IGF 2022 Day 2 High-Level Leaders Session III – RAW

The following are the outputs of the captioning taken during an IGF virtual intervention. Although it is largely accurate, in some cases it may be incomplete or inaccurate due to inaudible passages or transcription errors. It is posted as an aid, but should not be treated as an authoritative record.



>> SOLOMON KASSA: I'm Solomon Kassa, a senior technology advisor and strategist.  I'll be your moderator for this panel.  Our digital security is under threat, malicious actors are targeting the infrastructures of hospital, airports, there are devastating human consequences with severe attacks that have evolved in scope, sophistication and targets, the Internet is literally a virtual battleground or battlefield.

Internet crime report highlights in the U.S. alone from the FBI, it received a record number of 847376 complaints from American public in 2021 which was 7% increase from 2020 with the potential losses exceeding 6.9 Billion Dollars.

In the past couple of year, COVID‑19 contributed to new cybersecurity threats, the need for acceleration of digitalization as well as investments in cybersecurity measures.

Cyberattacks have grown globally as well with sophistication, number and impact in 2021.  The global cost of cybercrime is staggering.  It exceeds $6 trillion that year alone, in 2021.

This is according to a remark by the head of the Italian firm for aerospace defense and security during a speech at cyber tech Europe, 2022 it conference in Rome.  This is just the highlight of what's happening in the cyberspace in terms of security and trust.

With attacks like phishing, SME campaigns, malware, disinformation, misinformation, a ransomware, crypto crime, cybercrimes have been on the rise.  Meanwhile, technologies like AI and blockchain have proved capable of both damaging and protecting the environment.

Several international efforts are underway to increase the global response to digital threats and develop norms, mechanisms and confidence building measures to boost trust and security in cyberspace.

On the climate side, the ITU has launched standards promoting green data centres, a coalition to produce the global eWaste monitor.  As digitalization is a key driver of the UN Sustainable Development Goals considering all digital challenges is necessary.  UN Secretary‑General Antonio Guterres has said looking to the future, two seismic shifts will shape the 21st Century, the climate crisis and Digital Transformation.

Enabling that transformation means getting digital risk, this session, it will be with a group of experts and distinguished panelists will explore gaps and barriers effecting digital trust and security in regional and global context translating to international norm frameworks to practical implementations and share Best Practices for enhancing collaboration and coordination among stakeholders to give cyber resilience and align digital trust and security principles with the 2030 Agenda.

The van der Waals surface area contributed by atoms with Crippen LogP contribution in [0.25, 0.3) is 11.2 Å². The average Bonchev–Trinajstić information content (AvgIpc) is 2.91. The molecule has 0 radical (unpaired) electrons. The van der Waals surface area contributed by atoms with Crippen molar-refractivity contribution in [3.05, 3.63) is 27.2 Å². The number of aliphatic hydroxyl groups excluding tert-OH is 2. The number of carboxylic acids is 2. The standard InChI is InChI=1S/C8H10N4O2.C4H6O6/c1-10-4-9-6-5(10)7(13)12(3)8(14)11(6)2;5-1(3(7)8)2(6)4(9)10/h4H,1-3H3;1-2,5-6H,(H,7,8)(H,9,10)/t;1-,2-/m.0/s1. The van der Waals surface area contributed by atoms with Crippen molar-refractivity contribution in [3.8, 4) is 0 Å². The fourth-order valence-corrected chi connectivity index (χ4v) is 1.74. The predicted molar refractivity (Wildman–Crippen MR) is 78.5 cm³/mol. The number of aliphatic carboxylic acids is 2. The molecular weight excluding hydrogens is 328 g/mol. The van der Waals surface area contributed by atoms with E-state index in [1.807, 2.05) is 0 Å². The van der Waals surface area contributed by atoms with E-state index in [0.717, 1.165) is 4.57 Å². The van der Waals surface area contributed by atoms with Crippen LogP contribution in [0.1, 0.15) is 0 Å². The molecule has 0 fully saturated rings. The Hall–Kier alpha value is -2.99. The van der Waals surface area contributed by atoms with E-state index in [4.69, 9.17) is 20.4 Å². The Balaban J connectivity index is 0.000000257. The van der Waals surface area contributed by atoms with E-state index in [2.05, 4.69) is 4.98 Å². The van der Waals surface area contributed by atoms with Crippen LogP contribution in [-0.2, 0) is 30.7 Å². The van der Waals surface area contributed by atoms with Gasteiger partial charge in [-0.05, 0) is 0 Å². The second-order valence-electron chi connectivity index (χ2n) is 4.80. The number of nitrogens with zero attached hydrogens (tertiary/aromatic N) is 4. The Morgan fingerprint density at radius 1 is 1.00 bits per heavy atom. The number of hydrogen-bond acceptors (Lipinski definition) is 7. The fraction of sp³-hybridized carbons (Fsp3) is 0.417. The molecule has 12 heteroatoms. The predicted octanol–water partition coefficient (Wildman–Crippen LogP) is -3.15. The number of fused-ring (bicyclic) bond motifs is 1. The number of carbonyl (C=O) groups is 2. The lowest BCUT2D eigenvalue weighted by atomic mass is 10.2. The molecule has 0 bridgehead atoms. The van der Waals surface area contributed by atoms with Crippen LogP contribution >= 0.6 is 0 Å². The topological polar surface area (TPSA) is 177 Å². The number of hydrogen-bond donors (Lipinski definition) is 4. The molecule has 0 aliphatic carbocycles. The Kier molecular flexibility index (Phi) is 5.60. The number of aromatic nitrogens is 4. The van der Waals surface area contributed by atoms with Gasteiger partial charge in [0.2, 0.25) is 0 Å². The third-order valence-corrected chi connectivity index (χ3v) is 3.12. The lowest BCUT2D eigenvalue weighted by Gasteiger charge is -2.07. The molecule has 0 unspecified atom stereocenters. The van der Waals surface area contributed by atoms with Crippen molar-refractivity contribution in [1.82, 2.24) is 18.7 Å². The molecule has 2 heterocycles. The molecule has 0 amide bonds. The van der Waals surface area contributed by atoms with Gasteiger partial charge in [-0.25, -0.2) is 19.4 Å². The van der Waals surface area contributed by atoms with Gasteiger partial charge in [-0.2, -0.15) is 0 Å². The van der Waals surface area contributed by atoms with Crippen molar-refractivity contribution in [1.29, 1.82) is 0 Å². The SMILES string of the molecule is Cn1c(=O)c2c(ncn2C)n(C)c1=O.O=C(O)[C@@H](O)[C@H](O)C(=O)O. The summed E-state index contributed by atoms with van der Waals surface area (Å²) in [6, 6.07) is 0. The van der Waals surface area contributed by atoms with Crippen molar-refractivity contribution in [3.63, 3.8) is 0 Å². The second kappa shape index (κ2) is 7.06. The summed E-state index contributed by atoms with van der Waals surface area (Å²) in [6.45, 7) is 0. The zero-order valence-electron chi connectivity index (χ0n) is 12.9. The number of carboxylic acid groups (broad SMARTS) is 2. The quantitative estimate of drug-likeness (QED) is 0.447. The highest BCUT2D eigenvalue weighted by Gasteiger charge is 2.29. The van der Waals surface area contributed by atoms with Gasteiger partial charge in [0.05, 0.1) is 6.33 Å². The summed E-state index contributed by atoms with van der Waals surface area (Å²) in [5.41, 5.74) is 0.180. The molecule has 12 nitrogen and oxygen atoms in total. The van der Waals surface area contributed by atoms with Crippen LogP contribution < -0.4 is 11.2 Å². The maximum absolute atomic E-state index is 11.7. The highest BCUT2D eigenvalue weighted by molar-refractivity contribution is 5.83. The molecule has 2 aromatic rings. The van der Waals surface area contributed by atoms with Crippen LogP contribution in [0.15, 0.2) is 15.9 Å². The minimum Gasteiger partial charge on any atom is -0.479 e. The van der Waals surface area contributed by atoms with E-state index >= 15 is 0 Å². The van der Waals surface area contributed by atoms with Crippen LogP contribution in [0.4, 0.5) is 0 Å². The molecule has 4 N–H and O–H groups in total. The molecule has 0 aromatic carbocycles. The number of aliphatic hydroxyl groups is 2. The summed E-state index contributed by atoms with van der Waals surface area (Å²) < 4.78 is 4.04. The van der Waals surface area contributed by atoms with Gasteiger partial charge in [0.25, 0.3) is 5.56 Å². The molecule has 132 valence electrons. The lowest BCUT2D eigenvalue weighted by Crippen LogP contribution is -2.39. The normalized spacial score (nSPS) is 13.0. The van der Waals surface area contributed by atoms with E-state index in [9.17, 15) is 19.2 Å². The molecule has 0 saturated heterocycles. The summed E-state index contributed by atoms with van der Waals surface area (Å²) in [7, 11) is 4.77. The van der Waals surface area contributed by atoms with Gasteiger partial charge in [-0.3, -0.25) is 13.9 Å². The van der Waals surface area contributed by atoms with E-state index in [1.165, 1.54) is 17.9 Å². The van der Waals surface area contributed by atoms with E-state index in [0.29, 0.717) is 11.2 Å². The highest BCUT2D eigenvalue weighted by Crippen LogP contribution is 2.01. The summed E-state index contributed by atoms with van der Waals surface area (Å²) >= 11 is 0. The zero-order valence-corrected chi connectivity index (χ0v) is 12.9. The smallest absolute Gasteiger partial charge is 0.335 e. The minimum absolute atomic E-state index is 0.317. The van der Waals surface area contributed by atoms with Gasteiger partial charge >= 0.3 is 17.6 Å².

To discuss these very critical aspects of the Internet we're so privileged to have a group of distinguished experts on this panel both in person and online hopefully who will share with us their insights and perspectives.  I would like to invite those online to turn on their cameras at this point.

Before starting our session, I will briefly introduce our panelists.

Everybody is here?  Okay.  Toomas Hendrik, Former President of Estonia, and Co‑chair of the Global Futures Concil on Blockchain Technology/Member, IGF Leadership Panel he's joining us online.

Her Excellency Mufarihat Kamil, Minister of Labour and Skills of Ethiopia.

Emma Theofelus, Deputy Minister of Information and Communication Technology, Namibia.

Hiroshi Yoshida, Vice Minister for Policy Coorination, Ministry of Internal Affairs and Communications of Japan.

Bella Cherkesova, Deputy Minister, Digital Development, Communications and Mass Media of the Russian Federation.

Weixiong Chen, Acting Executive Director, UN Counter‑Terrorism Executive Directorate, UNCTED.

Doreen Bogdan‑Martin, Secretary‑General‑elect, ITU.

Tara VanKessel, Assistant Director‑General for Communication and Information Nathaniel Fick, U.S. Ambassador at Large for Cyberspace and Digital Policy.

Remi Marechaux, Ambassador of France to Ethiopia.

I hope I said that right.  I'm not a francophone!

Nathalie Jaarsma, Ambassador at Large for Security Policy and Cyber, Netherlands.

Mazuba Haanyama, Head of Human Rights Policy, Africa, the Middle East and Turkiye.

Chris Painter, Global Forum on Cybersecurity Expertise, GFCE.

Chris Sharrock, UN & International Organizations, Microsoft.

Thabo Mashegoane, Chairman, Africa ICT Alliance, AfiCTA.

Let's welcome our panelists with a round of applause, please.